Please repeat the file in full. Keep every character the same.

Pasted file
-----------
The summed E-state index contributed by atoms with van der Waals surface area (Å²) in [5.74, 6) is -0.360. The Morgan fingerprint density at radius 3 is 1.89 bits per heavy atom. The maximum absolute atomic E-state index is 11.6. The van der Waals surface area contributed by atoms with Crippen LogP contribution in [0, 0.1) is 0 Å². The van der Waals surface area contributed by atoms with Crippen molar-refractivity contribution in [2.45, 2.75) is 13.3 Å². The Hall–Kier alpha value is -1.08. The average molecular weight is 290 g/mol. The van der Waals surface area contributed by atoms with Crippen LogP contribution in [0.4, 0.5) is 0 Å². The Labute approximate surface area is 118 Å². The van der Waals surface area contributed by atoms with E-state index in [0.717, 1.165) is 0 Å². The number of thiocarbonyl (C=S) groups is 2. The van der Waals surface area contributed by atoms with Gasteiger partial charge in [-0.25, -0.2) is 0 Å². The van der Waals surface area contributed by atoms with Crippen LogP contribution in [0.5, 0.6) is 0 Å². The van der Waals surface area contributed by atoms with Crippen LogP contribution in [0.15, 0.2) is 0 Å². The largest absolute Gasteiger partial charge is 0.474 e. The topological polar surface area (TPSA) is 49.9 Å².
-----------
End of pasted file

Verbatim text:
The summed E-state index contributed by atoms with van der Waals surface area (Å²) in [5.74, 6) is -0.360. The Morgan fingerprint density at radius 3 is 1.89 bits per heavy atom. The maximum absolute atomic E-state index is 11.6. The van der Waals surface area contributed by atoms with Crippen LogP contribution in [0, 0.1) is 0 Å². The van der Waals surface area contributed by atoms with Crippen molar-refractivity contribution in [2.45, 2.75) is 13.3 Å². The Hall–Kier alpha value is -1.08. The average molecular weight is 290 g/mol. The van der Waals surface area contributed by atoms with Crippen LogP contribution in [0.4, 0.5) is 0 Å². The Labute approximate surface area is 118 Å². The van der Waals surface area contributed by atoms with E-state index in [0.717, 1.165) is 0 Å². The number of thiocarbonyl (C=S) groups is 2. The van der Waals surface area contributed by atoms with Gasteiger partial charge in [-0.25, -0.2) is 0 Å². The van der Waals surface area contributed by atoms with Crippen LogP contribution in [0.5, 0.6) is 0 Å². The van der Waals surface area contributed by atoms with Crippen LogP contribution in [0.15, 0.2) is 0 Å². The largest absolute Gasteiger partial charge is 0.474 e. The topological polar surface area (TPSA) is 49.9 Å².